2019 Fraternalist of the Year
It all started with a letter. Well, this story did.
Larry Galles of Iowa, who is Catholic Order of Foresters 2019 Fraternalist of the Year, has been a member of the organization his whole life. His parents, children and siblings are all members. His brothers have attended Conventions with him. Larry served as a High Court Trustee (board member) for eight years.
That letter was followed by a knowing email from Assistant Vice President of Fraternal Judy James who reached out to Larry after he received the letter from High Chief Ranger (Chairman of the Board) Dave Huber. “I didn’t respond,” Larry explains regarding what he did when he received the email. He wasn’t ignoring the communication. “I guess I was just in awe to be chosen,” Larry says. “I’m extremely honored to be the Fraternalist of the Year.”
Yes, that letter informed Larry he had earned one of Catholic Order of Foresters’ (COF) highest honors.
“He is a quality individual, most deserving of this honor,” Dave Huber, who worked on the High Court High Court with Larry, explains. “Larry’s critical thinking skills, along with his ability to make decisions, made him a valuable member of the High Court.” And the list of his positive attributes doesn’t end there.
His humble, friendly personality is hard to miss – as is his large heart and warm smile, both of which are likely to move you. “I get involved in everything COF does,” Larry explains. “I just came back from a project we’ve been working on for the last three weeks. We put blue streaks in the local Catholic cemetery,” he adds. Of the $80,000 project cost, $55,000 has been raised, collected or donated. “After the initial work is done, I’ll be busy trying to make the rest of the money.” Larry says, explaining how people have been extremely generous, and Catholic Order of Foresters’ High Court has assisted through Matching Funds events. In fact, through these Matching Funds events, St. Mary 996 of Remsen, Iowa, (Larry’s local court) has raised more than $63,000 for local causes including the cemetery. “We have a beautiful cemetery and people want to keep it that way,” he says of his Catholic community. “We work together as a group, as an organization, and everyone’s very good about it. It’s a community effort.”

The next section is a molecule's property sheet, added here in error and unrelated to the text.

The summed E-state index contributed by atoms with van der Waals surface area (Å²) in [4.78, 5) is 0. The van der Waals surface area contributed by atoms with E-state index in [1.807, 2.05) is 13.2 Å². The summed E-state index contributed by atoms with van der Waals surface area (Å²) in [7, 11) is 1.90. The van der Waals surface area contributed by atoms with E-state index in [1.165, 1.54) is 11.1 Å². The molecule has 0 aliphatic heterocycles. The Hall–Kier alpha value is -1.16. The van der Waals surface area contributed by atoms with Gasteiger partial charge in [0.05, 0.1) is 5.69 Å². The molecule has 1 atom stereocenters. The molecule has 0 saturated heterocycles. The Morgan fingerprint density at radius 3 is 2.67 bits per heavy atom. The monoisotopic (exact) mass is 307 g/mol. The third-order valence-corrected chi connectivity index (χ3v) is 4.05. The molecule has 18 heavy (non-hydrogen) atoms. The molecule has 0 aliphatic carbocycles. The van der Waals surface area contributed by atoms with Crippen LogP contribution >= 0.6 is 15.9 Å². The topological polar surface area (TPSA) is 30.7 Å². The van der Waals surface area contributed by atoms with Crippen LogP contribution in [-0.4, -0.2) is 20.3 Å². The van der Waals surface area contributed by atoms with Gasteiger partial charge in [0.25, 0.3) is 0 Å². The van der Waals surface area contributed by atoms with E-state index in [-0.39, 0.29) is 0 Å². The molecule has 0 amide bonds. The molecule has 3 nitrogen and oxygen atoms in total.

The fundraising, landscaping and various other plans are a labor of love for Larry, who – along with his wife, Ann – holds this project close to his heart. “My wife and I have two children buried there, so we make it a very special and personal thing to work at the cemetery,” he says.
Larry pokes fun at himself as he lists his favorite places to volunteer. “The golf course and the cemetery,” he says. “Sounds kind of morbid, doesn’t it? That I like to volunteer in the cemetery. But it’s important.” Important and significant. After this project is complete, St. Mary 996 will have donated more than $100,000 to cemetery projects since 2014.